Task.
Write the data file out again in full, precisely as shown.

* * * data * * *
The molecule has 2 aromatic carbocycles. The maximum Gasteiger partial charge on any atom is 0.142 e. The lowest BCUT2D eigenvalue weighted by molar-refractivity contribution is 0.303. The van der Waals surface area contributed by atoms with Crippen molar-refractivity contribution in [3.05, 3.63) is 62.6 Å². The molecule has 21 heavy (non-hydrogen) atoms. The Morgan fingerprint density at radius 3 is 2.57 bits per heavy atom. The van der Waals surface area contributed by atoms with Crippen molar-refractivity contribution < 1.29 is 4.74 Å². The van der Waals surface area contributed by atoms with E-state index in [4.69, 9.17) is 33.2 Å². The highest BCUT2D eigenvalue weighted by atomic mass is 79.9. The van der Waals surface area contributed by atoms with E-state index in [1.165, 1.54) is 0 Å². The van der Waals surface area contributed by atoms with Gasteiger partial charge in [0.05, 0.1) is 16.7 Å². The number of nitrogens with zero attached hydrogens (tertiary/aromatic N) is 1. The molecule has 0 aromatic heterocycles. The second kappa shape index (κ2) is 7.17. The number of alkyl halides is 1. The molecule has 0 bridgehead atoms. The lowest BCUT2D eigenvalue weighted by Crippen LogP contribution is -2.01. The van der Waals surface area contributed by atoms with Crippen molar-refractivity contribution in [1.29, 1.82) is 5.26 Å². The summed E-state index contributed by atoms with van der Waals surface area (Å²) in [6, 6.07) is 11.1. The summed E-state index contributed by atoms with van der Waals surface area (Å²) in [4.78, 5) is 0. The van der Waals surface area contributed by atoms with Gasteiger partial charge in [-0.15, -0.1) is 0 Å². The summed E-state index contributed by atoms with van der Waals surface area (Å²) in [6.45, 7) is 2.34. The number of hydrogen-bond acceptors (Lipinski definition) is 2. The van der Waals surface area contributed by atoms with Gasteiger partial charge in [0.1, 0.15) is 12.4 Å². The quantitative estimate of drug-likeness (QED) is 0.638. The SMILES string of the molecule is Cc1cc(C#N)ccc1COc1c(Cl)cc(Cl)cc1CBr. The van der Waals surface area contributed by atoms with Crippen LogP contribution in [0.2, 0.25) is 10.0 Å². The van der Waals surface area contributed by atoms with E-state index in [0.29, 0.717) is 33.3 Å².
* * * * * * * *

The molecule has 2 aromatic carbocycles. The maximum Gasteiger partial charge on any atom is 0.142 e. The lowest BCUT2D eigenvalue weighted by molar-refractivity contribution is 0.303. The van der Waals surface area contributed by atoms with Crippen molar-refractivity contribution in [3.05, 3.63) is 62.6 Å². The molecule has 21 heavy (non-hydrogen) atoms. The Morgan fingerprint density at radius 3 is 2.57 bits per heavy atom. The van der Waals surface area contributed by atoms with Crippen molar-refractivity contribution < 1.29 is 4.74 Å². The van der Waals surface area contributed by atoms with E-state index in [4.69, 9.17) is 33.2 Å². The highest BCUT2D eigenvalue weighted by atomic mass is 79.9. The van der Waals surface area contributed by atoms with E-state index in [1.165, 1.54) is 0 Å². The van der Waals surface area contributed by atoms with Gasteiger partial charge in [0.05, 0.1) is 16.7 Å². The number of nitrogens with zero attached hydrogens (tertiary/aromatic N) is 1. The molecule has 0 aromatic heterocycles. The second kappa shape index (κ2) is 7.17. The number of alkyl halides is 1. The molecule has 0 bridgehead atoms. The lowest BCUT2D eigenvalue weighted by Crippen LogP contribution is -2.01. The van der Waals surface area contributed by atoms with Crippen molar-refractivity contribution in [1.29, 1.82) is 5.26 Å². The summed E-state index contributed by atoms with van der Waals surface area (Å²) in [6, 6.07) is 11.1. The summed E-state index contributed by atoms with van der Waals surface area (Å²) in [4.78, 5) is 0. The van der Waals surface area contributed by atoms with Gasteiger partial charge in [-0.15, -0.1) is 0 Å². The summed E-state index contributed by atoms with van der Waals surface area (Å²) in [6.45, 7) is 2.34. The number of hydrogen-bond acceptors (Lipinski definition) is 2. The van der Waals surface area contributed by atoms with Gasteiger partial charge in [0.1, 0.15) is 12.4 Å². The quantitative estimate of drug-likeness (QED) is 0.638. The SMILES string of the molecule is Cc1cc(C#N)ccc1COc1c(Cl)cc(Cl)cc1CBr. The van der Waals surface area contributed by atoms with Crippen LogP contribution in [0.2, 0.25) is 10.0 Å². The van der Waals surface area contributed by atoms with E-state index in [0.29, 0.717) is 33.3 Å².